In 2005 Israeli settlements were unilaterally dismantled and Israeli citizens and military were evacuated from inside the Gaza Strip.  As Israel is no longer involved in Gaza, except to safeguard its own security, (checking for weapons at the gates and ports), both apartheid and occupation claims here are misplaced and irrelevant.

The West Bank, unlike Gaza, is not a contiguous piece of land.  It consists of 227 fragmented and disconnected cities and villages, many that can only be reached by using the roads outside of the villages, which are in Israel or in territory supervised by Israel. 

These areas of the West Bank are classified as A, B and C, in the Oslo Agreement (see map).

Area A consists of 14 parts plus the Gaza strip, is entirely under PA control, and Israel has no hand in it. 

Area B is under Israeli security control and PA civilian control.

Area C with 180 villages is entirely under Israeli control.

Border control

Because of this peculiar disconnected format and the need to use Israeli roads, Palestinians are subject to security searches between villages. Israel’s restrictive policies in these territories are driven by security concerns and are not motivated by racism.  There is no legal designation of institutionalized discrimination based on racial superiority.  The term apartheid should not be used here as the confinement is only in effect on non-citizens, who may pose a security risk to Israel. 

It is correct that Palestinians who live in West Bank and are not Israeli citizens, have limited ability to move freely, have no right to vote in Israeli elections and are subject to a different legal system, but this is because they are not Israeli citizens.  The Palestinians vote in Palestinian Authority elections, which no Israeli may vote in, which is part of the point. They should govern themselves.  The Gaza Strip was under Palestinian Authority control until the elections in 2006 when Hamas was voted into office (and subsequently killed the Palestinian Authority representatives in what is known as “The Battle Of Gaza”). Since then there have been no further elections.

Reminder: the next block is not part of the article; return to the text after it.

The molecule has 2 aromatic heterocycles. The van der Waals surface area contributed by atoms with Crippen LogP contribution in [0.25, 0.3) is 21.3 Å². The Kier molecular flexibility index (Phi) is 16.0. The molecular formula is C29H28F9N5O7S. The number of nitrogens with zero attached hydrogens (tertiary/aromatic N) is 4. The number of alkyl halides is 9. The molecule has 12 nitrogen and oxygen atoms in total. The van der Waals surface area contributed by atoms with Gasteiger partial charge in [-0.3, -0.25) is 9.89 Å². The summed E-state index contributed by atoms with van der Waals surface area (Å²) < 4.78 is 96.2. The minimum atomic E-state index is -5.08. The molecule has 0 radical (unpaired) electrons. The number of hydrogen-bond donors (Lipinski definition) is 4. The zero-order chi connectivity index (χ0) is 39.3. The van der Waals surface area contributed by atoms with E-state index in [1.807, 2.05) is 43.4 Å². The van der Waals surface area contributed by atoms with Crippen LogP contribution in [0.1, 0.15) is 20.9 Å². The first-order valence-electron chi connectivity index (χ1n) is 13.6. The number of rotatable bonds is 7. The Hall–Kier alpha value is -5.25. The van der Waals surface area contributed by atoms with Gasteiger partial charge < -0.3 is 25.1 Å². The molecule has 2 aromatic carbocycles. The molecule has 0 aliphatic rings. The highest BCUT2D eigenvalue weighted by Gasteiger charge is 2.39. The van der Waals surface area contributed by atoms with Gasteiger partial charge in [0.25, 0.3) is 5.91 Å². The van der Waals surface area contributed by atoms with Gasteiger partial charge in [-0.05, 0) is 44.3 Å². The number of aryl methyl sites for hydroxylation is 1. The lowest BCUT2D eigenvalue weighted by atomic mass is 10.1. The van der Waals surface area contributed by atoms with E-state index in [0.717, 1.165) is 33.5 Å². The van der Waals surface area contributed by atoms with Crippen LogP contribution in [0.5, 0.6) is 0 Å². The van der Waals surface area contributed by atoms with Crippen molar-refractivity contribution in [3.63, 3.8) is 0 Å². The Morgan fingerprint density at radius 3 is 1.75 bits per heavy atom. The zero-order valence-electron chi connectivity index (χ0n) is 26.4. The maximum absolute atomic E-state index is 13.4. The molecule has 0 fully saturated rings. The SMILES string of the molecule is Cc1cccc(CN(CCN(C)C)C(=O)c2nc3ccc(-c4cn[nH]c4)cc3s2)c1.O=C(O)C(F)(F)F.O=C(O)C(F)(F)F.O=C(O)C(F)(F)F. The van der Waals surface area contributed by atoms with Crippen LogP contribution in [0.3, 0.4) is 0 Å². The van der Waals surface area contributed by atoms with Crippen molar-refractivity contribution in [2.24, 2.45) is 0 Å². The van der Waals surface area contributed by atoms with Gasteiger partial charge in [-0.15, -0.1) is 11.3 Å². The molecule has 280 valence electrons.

Palestinians are not able to move freely between the West Bank and Israel (as Jewish citizen settlers are able to do) and are required to obtain permits to enter Israel and face military checkpoints.  Like every other nation state, Israel does not allow non-citizens to roam freely inside its territories, without a passport/ travel permit, and a reason to visit. 

Judicial systems

If Israeli settlers in the West Bank (i.e. outside of Israel) are accused of committing crimes they are tried in the Israeli court system, whereas Palestinians who are accused of crimes are tried in Military Court or in the Palestinian Authority courts.

This peculiar situation of two parallel legal systems for two different sets of people occurs because Palestinians (versus Arab Israelis) are not Israeli citizens, and as Israel is administering part of the West Bank, the citizens enjoy the benefits the state provides.  It is an unusual situation but does not rise to the definition of apartheid, although Palestinians feel that they cannot participate in the legal system that governs their lives, which is a valid observation.


Occupation is legal term for a territory that was part of a sovereign state, which has now been attained, but due to the fact that Palestine is not, and has never been, a sovereign state this label too is incorrect, although many cite the Fourth Geneva Convention and claim Israel has violated it. This bans the occupying power from transferring its population to the area it occupies.

This article has dealt with legal definitions, and may not be to everyone’s satisfaction, but hopefully some clarity is provided in as much as the apartheid claims of restricted movement and lack of voting rights have been explained.